How to Test for Account Lockout Vulnerabilities
A web application uses an account lockout policy to protect against clients attempting to log into accounts not belonging to them. However, this protection mechanism can be abused for malicious purposes. Account lockout bugs occur when attackers use an account lockout policy to lock out a legitimate client, thus putting the victim client in a denial-of-service (DoS) situation.
Follow these steps to test for account lockout bugs:
- Step 1: Understand attack scenarios
- Step 2: Analyze causes and countermeasures
- Step 3: Start testing and exploring
Step 1: Understand Attack Scenarios
An account lockout attack is a variant DoS attack aimed at preventing a legitimate client from accessing the application. The attacker needs to know a valid credential from the target client, such as the email address or username that the client uses to log into the application. Once this valid credential is discovered, an attacker launches the account lockout attack simply by trying to log into the application using the valid credential but an invalid password. The login attempt is repeated until the application’s account lockout policy locks the account. If the attack is successful, the victim is then unable to access the application until the account is unlocked.
- Attacker finds out valid credential from target client (username, email address, etc.).
- Attacker tries to log in to application using valid credential but an invalid password.
- Attacker repeats step 2 until the application indicates that the account has been locked.
EBay is a classic example of how attackers exploit account lockout bugs. In one example, a malicious user who wanted to beat his bidding competitors placed a bid for an item and then tried logging into the application three times using the email addresses of the competing bidders, but using incorrect passwords. As a result, eBay locked the accounts of the competitors, who were unable to log in and place a higher bid, allowing the attacker to win the auction.
Step 2: Analyze Causes and Countermeasures
Account lockout bugs exist by design. Locking an account after a certain number of failed login attempts protects users from the risk of credential brute-force/dictionary attacks. To fully avoid this vulnerability, the application must apply an account lockout policy that doesn’t block a legitimate client from using the application, which is insecure because it opens the application to brute-force/dictionary attacks. Therefore, account lockout bugs can be seen as a necessary side effect of implementing credential brute-force protection. To protect against his bug, stakeholders must weigh the risk of an account being locked (thus putting the legitimate user in a DoS scenario) against the risk of an account being broken into using credential brute-force/dictionary attacks.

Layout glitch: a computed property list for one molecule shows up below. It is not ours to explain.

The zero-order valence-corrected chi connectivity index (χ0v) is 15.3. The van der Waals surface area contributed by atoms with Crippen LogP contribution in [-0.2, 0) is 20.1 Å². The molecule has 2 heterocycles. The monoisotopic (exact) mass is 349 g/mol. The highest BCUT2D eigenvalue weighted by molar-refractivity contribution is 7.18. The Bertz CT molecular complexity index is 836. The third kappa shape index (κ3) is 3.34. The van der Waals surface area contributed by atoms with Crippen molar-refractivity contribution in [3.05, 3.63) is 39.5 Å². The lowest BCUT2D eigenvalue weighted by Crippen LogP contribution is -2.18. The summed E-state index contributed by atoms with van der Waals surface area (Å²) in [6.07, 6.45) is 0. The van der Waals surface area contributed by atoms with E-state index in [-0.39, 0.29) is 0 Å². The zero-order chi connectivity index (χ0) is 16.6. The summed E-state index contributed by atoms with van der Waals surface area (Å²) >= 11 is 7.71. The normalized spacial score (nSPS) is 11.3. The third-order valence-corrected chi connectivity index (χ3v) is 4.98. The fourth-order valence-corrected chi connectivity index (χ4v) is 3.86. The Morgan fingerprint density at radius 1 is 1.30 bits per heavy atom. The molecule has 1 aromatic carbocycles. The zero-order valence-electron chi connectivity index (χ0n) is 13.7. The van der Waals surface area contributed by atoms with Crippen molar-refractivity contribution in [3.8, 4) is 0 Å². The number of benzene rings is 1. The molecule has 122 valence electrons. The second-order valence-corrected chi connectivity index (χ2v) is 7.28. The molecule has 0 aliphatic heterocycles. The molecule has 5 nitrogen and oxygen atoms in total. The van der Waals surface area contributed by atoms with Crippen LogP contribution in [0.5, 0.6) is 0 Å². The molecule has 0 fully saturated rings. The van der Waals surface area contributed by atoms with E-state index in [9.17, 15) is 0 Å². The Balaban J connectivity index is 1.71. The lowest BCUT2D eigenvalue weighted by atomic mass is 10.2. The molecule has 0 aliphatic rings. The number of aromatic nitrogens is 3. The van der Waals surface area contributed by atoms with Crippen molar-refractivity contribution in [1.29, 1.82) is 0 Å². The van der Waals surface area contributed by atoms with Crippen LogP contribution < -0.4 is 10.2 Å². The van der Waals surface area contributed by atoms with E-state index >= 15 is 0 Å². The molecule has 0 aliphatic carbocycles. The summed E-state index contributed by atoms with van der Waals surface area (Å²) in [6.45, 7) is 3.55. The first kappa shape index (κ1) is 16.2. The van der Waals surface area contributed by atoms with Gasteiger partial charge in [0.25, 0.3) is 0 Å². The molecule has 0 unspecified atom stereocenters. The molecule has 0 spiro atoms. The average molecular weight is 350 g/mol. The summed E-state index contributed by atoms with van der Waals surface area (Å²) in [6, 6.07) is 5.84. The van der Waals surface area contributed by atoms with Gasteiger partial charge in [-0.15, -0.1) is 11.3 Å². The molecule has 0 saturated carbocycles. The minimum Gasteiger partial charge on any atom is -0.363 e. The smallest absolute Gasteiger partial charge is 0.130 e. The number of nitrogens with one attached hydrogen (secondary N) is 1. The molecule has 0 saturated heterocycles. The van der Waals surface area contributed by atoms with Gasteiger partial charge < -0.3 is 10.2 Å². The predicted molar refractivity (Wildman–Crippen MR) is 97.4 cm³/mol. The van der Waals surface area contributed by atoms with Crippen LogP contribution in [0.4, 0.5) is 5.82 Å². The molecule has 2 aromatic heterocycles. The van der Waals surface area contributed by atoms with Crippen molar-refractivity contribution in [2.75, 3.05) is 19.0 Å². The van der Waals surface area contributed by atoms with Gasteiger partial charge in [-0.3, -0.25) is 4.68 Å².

Setting an account lockout policy in ASP.NET
To use ASP.NET account lockout functionality, developers are encouraged to implement Forms Authentication instead of coding their own account management scheme. Forms Authentication provide a framework for credential storage and management, either by integrating ASP.NET user accounts with Windows or Active Directory accounts or by using a SQL Server membership provider and storing account information in a SQL database.
Once you have selected a membership provider and added the necessary authentication controls and code to your ASP .NET application, you can modify the Web.configfile to specify the account lockout options as follows:
<add name=MyProvider maxInvalidPasswordAttempts=3 and passwordAttemptWindow=10 …/>
Note the maxInvalidPasswordAttempts is the maximum number of invalid login attempts allowed in a time period before locking an account. This time period is indicated by the second variable above, named passwordAttemptWindow, which specifies the time window within which this maximum attempts number applies. If the time of the current failed attempt exceeds the time period from the last failed attempt, it is considered the first invalid password attempt.
Protecting against account lockout attacks